IPNLF reached out to Whale and Dolphin Conservation (WDC), one of the world’s leading charities working to conserve and protect marine mammals, to discuss the issue of bycatch in tuna fisheries.

Here at the International Pole & Line Foundation, we whole-heartedly support coastal communities that rely on one-by-one tuna fisheries. Indeed, many of these fisheries are located in nations regarded as “least economically developed” providing critically important food and work opportunities. However, we also believe there are environmental benefits to this fishing method, including a reduced risk of injury to marine mammals.  As such, we reached out to Whale and Dolphin Conservation (WDC), one of the world’s leading charities working to conserve and protect these marine mammals, to discuss the issue of bycatch in tuna fisheries. 


Guest Blog by Sarah Dolman, Senior Policy Manager, WDC

According to a recently published report, tuna ranks as one of the world’s most economically valuable fish, with consumers spending more than $40 BILLION USD annually. However, an increasingly savvy public is also looking to purchase fish that are caught sustainably. When buying canned tuna, it’s important to have access to sufficient information to be able to make an informed choice and there are issues in addition to the sustainability of tuna populations to consider.

The majority of tuna is caught by large commercial fishing vessels, some of which use miles of baited hooks and some which deploy walls of netting around schools of fish.  Unfortunately, both methods – and the associated use of devices to attract these fish – often result in the unintentional killing of thousands of marine species, including dolphins, whales, turtles, sharks and seabirds.

In the US Eastern Tropical Pacific (ETP), some purse seine fishermen use speed boats to intentionally chase, herd and surround dolphins while releasing walls of encircling nets to capture yellowfin tuna found swimming nearby.  As a result, more than six million dolphins have been killed in the last 50 or so years. It was because of the massive slaughter of Pantropical spotted and spinner dolphins in the purse seine fishery that efforts were put in place to reduce the number of dolphins killed by this fishing method. Now the US, the world’s largest tinned tuna consumer, has a ‘dolphin-safe’ labelling for some brands of tuna. And yet, dolphin-safe or ‘dolphin friendly’ labels differ from brand to brand, are not representative of the whole industry and, as a result, can mean very little. Therefore, ‘dolphin safe’ labels on cans of tuna in other parts of the world, including the UK, the world’s second largest tinned tuna consumer, may not be so ‘dolphin friendly’.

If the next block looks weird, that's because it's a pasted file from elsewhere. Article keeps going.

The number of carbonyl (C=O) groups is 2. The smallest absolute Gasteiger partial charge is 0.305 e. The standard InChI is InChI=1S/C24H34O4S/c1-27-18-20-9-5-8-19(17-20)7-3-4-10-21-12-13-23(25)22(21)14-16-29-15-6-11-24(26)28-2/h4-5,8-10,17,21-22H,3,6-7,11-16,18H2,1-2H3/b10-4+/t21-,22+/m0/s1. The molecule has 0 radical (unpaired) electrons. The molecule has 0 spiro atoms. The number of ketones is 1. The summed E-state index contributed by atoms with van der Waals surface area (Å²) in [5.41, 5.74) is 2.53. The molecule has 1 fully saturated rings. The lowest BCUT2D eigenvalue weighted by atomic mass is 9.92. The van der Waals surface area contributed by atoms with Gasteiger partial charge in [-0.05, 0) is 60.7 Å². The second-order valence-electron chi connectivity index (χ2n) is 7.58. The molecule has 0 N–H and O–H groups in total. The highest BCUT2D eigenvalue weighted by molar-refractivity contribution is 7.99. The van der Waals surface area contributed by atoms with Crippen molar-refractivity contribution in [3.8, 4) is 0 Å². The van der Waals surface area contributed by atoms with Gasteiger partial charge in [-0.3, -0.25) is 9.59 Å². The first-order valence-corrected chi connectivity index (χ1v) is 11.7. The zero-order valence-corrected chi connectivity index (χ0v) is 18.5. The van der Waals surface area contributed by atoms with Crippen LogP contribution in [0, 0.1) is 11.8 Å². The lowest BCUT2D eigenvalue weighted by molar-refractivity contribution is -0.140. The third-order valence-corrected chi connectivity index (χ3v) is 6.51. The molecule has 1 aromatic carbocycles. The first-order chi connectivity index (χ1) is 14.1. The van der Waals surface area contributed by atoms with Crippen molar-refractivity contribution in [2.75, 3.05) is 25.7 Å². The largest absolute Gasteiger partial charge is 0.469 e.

However, purchasing tuna with a clear conscience is not as much of a minefield as it may seem. By far the best way to ensure that your canned tuna is the most dolphin friendly it can be is to buy canned tuna caught with pole-and-line, or one-by-one fishing, where tuna are caught by fishermen one at a time, using one hook and one line. This traditional and much more selective fishing method has a significantly lower level of unwanted (and discarded) bycatch of ‘non-target’ species, including dolphins.


Responsible pole-and-line fishing, Soloman Islands © Francisco Blaha


But, as with all fisheries, even pole-and-line fisheries have issues to overcome, among them how fishermen manoeuvre their fishing boats in close vicinity to dolphins and whales, the potential attraction of dolphins to lights during night bait fishing, and the extent to which non-target species, including dolphins, may be attracted to baited hooks. Nevertheless, progress is being made. WDC works with governments, scientists with expertise in marine mammals and fisheries interactions, other conservation and welfare groups and on the ground with fishermen to find solutions and develop best-practise guidance.

We are determined to help reduce the bycatch of whales and dolphins in all fisheries and believe that informing consumers about making better choices can help us reach our goal. It is with that in mind that we are pleased to be in discussions with the International Pole & Line Foundation (IPNLF) which has taken the initiative to work towards raising awareness about these issues with their skippers and produce a best practice guide.

Ultimately, it’s crucial that consumers seek out the most sustainable products available. Clear labelling on tuna cans is paramount and will help the decision making process, with labels including the tuna species in the can, where it was caught and the fishing method used. Look for labels that indicate your tuna purchase was caught one-by-one or by pole-and-line fishing; and if you are unsure ask your retailer or look online, there’s plenty of helpful information now available.

Above is a selection of the many one-by-one tuna products available on the market. For more information about the brands and retailers who supply and sell pole-and-line or handline products, please see the IPNLF members page.

About WDC: WDC, Whale and Dolphin Conservation is the leading global charity dedicated to the conservation and protection of whales and dolphins. WDC defends these remarkable creatures against the many threats they face through campaigns, lobbying, advising governments, conservation projects, field research and rescue. Their vision is a world where every whale and dolphin is safe and free.